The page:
R is for …

In another post, I wrote that African art is above all a language, before an emotion (https://artidellemaninere.com/2014/12/30/emozione-e-ragionamento/).

But what language? … Certainly not those written words, thoughts completed or, conversely, what of elation.

What then? What kind of practices can we hope to get to the heart of the artistic expression of peoples so far apart in time and space, so alien to our nature and culture?

Collage by Hanna Hoch (“The Flirt,” 1926)
Courtesy Hannah Höch, The sweet One, 1926

If for De Vlaminck, Derain and Picasso, that language was that of astonishment, the emotional involvement, the discovery of form, today, what we mean when we speak about the language of Africa Art?

To avoid the risk of generalizing, I do not pretend to speak for all, let alone to speak of all the peoples of the African continent.

I speak for myself, I speak of my gaze.

A landmark of the artistic language of African Arts, a syntactic element to bring that that language is renunciation.

I mean renunciation, abandonment of a stylistic descriptive often poorly used, that is intended to express the deepening artistic through its models of Western culture, such as “cubist element”, “plastic surreal”“modern”  … applied artifacts such as masks, sculptures and everyday objects.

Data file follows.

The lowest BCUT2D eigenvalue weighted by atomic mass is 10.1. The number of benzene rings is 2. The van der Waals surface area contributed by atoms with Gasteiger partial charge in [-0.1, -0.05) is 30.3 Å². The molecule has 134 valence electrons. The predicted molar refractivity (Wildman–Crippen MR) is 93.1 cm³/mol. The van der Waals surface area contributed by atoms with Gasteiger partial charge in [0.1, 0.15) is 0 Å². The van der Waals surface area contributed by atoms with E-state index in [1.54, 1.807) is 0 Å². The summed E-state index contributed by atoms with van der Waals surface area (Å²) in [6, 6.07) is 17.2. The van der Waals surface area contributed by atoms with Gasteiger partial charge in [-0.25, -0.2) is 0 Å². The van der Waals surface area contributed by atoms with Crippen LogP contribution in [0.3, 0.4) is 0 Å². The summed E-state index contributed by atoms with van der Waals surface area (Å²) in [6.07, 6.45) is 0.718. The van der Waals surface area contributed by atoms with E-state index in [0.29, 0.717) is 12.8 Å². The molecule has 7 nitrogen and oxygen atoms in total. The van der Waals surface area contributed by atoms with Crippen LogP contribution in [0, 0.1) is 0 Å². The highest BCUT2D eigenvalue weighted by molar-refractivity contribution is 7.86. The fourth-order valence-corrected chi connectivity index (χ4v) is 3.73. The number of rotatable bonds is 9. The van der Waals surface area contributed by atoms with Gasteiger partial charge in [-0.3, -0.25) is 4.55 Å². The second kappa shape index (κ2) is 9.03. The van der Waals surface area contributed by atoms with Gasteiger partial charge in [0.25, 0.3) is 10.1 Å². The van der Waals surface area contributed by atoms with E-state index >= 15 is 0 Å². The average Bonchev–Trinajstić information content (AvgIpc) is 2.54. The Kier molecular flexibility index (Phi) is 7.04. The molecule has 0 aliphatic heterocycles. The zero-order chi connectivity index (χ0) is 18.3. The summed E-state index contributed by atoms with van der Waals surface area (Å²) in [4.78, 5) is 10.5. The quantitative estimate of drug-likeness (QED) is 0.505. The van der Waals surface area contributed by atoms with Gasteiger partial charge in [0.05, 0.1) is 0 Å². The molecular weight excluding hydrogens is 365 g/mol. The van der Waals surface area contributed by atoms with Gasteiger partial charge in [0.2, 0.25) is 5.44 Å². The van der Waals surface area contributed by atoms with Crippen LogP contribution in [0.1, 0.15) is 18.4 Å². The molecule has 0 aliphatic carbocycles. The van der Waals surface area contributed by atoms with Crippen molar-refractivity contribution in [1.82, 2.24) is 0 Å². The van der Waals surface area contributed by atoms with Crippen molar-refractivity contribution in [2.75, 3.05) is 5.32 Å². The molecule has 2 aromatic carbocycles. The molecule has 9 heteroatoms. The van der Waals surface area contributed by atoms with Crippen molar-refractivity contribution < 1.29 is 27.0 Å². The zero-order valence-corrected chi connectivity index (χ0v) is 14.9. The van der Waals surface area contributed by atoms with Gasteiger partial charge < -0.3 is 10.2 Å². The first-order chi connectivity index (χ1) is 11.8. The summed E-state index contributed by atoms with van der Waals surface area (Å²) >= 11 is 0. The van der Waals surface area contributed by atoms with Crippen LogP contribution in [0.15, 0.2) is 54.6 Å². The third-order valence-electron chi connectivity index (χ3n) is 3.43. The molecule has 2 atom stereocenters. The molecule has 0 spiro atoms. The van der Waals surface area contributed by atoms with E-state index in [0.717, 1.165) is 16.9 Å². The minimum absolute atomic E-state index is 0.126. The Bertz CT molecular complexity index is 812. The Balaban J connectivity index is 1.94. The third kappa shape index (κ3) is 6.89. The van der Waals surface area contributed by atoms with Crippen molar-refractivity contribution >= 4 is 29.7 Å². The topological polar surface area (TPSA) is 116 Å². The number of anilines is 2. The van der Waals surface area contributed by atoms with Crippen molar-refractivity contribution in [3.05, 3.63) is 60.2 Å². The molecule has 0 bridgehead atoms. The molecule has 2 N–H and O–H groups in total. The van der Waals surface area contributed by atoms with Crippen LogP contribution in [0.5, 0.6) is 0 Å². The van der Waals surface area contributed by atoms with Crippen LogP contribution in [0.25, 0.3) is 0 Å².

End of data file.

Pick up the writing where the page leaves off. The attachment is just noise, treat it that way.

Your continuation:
Another essential element is respect.

How many times Africa Art has been likened to that of the children, as if tribal is equal to childish. As was explained by Sally Price, the idea of a mere parallelism between children’s art and primitive art, is simply a form of cultural racism that ignores both the production of childhood that those tribal (Primitive Art in Civilized Places, 1989).

I perceive a third element to decipher the language of art, in a recognition.

Sacha Guitry “Les perles de la Couronne”, 1937
Courtesy Sacha Guitry, Les perles de la Couronne, 1937

Primitive art, and especially that of Africa is never casual, not gushing from impulsive instinct of the artist and not only speaks to unconscious feelings of the viewer Western.
In addition, African art is never anonymous, although unknown to us are the artists who created it; and it does not respond only to criteria of the fee provided for expressive ethnicity membership, but shows a thin, long-term evolution in relation to the personality of each artist.

Renunciation, Respect and Recognition are perhaps some basic elements of a new vocabulary essential to pull over and not to overturn that language and to assert his own self-dignity.

A language, it should be remembered, that some can speak to our hearts and to our emotions, but living of its essential autonomy and does not need to exist, of mawkish heartbeats or amazing ecstasy.

Collage by Hannah Höch 1924

 Courtesy Hannah Höch, Aus einem ethnographischen Museum,  1924

Versione in Italiano: https://artidellemaninere.com/2015/01/23/r-come/

Elio Revera



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